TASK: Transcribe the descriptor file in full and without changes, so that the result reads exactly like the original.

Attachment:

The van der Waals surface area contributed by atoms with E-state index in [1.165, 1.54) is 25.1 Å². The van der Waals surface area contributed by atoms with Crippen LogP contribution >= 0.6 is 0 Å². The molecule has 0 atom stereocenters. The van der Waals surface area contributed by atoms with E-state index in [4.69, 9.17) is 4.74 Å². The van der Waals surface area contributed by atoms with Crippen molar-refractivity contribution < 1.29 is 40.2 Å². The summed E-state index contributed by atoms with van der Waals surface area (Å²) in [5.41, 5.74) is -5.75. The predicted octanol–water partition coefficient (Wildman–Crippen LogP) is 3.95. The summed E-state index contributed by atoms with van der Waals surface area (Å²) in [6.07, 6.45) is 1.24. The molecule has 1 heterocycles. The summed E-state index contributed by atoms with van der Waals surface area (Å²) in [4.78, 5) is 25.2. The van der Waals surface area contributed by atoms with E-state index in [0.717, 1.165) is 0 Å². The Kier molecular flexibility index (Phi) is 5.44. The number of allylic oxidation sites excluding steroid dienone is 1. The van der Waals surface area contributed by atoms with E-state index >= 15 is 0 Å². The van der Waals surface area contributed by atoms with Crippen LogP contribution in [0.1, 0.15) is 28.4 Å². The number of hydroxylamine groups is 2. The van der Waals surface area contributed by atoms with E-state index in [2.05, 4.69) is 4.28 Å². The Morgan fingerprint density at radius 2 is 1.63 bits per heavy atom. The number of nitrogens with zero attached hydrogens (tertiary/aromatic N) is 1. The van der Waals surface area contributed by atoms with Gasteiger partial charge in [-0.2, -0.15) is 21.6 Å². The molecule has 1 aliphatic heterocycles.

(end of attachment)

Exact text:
The van der Waals surface area contributed by atoms with E-state index in [1.165, 1.54) is 25.1 Å². The van der Waals surface area contributed by atoms with Crippen LogP contribution >= 0.6 is 0 Å². The molecule has 0 atom stereocenters. The van der Waals surface area contributed by atoms with E-state index in [4.69, 9.17) is 4.74 Å². The van der Waals surface area contributed by atoms with Crippen molar-refractivity contribution < 1.29 is 40.2 Å². The summed E-state index contributed by atoms with van der Waals surface area (Å²) in [5.41, 5.74) is -5.75. The predicted octanol–water partition coefficient (Wildman–Crippen LogP) is 3.95. The summed E-state index contributed by atoms with van der Waals surface area (Å²) in [6.07, 6.45) is 1.24. The molecule has 1 heterocycles. The summed E-state index contributed by atoms with van der Waals surface area (Å²) in [4.78, 5) is 25.2. The van der Waals surface area contributed by atoms with E-state index in [0.717, 1.165) is 0 Å². The Kier molecular flexibility index (Phi) is 5.44. The number of allylic oxidation sites excluding steroid dienone is 1. The van der Waals surface area contributed by atoms with E-state index >= 15 is 0 Å². The van der Waals surface area contributed by atoms with Crippen LogP contribution in [0.1, 0.15) is 28.4 Å². The number of hydroxylamine groups is 2. The van der Waals surface area contributed by atoms with E-state index in [2.05, 4.69) is 4.28 Å². The Morgan fingerprint density at radius 2 is 1.63 bits per heavy atom. The number of nitrogens with zero attached hydrogens (tertiary/aromatic N) is 1. The van der Waals surface area contributed by atoms with Gasteiger partial charge in [-0.2, -0.15) is 21.6 Å². The molecule has 1 aliphatic heterocycles.